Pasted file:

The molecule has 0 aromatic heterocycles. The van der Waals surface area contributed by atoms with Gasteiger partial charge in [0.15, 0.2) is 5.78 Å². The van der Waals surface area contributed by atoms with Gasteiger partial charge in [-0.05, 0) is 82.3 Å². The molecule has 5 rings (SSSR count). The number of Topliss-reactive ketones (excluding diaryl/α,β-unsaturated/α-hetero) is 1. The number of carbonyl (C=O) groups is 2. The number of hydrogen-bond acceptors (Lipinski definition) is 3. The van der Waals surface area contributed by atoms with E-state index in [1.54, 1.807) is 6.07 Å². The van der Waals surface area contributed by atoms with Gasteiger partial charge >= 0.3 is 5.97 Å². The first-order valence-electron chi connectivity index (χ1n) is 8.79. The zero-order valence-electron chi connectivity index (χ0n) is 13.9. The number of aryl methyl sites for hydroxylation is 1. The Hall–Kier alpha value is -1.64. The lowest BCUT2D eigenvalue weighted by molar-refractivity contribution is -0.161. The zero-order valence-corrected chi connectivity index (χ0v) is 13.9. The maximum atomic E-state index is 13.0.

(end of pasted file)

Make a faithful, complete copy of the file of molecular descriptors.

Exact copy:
The molecule has 0 aromatic heterocycles. The van der Waals surface area contributed by atoms with Gasteiger partial charge in [0.15, 0.2) is 5.78 Å². The van der Waals surface area contributed by atoms with Gasteiger partial charge in [-0.05, 0) is 82.3 Å². The molecule has 5 rings (SSSR count). The number of Topliss-reactive ketones (excluding diaryl/α,β-unsaturated/α-hetero) is 1. The number of carbonyl (C=O) groups is 2. The number of hydrogen-bond acceptors (Lipinski definition) is 3. The van der Waals surface area contributed by atoms with E-state index in [1.54, 1.807) is 6.07 Å². The van der Waals surface area contributed by atoms with Gasteiger partial charge >= 0.3 is 5.97 Å². The first-order valence-electron chi connectivity index (χ1n) is 8.79. The zero-order valence-electron chi connectivity index (χ0n) is 13.9. The number of aryl methyl sites for hydroxylation is 1. The Hall–Kier alpha value is -1.64. The lowest BCUT2D eigenvalue weighted by molar-refractivity contribution is -0.161. The zero-order valence-corrected chi connectivity index (χ0v) is 13.9. The maximum atomic E-state index is 13.0.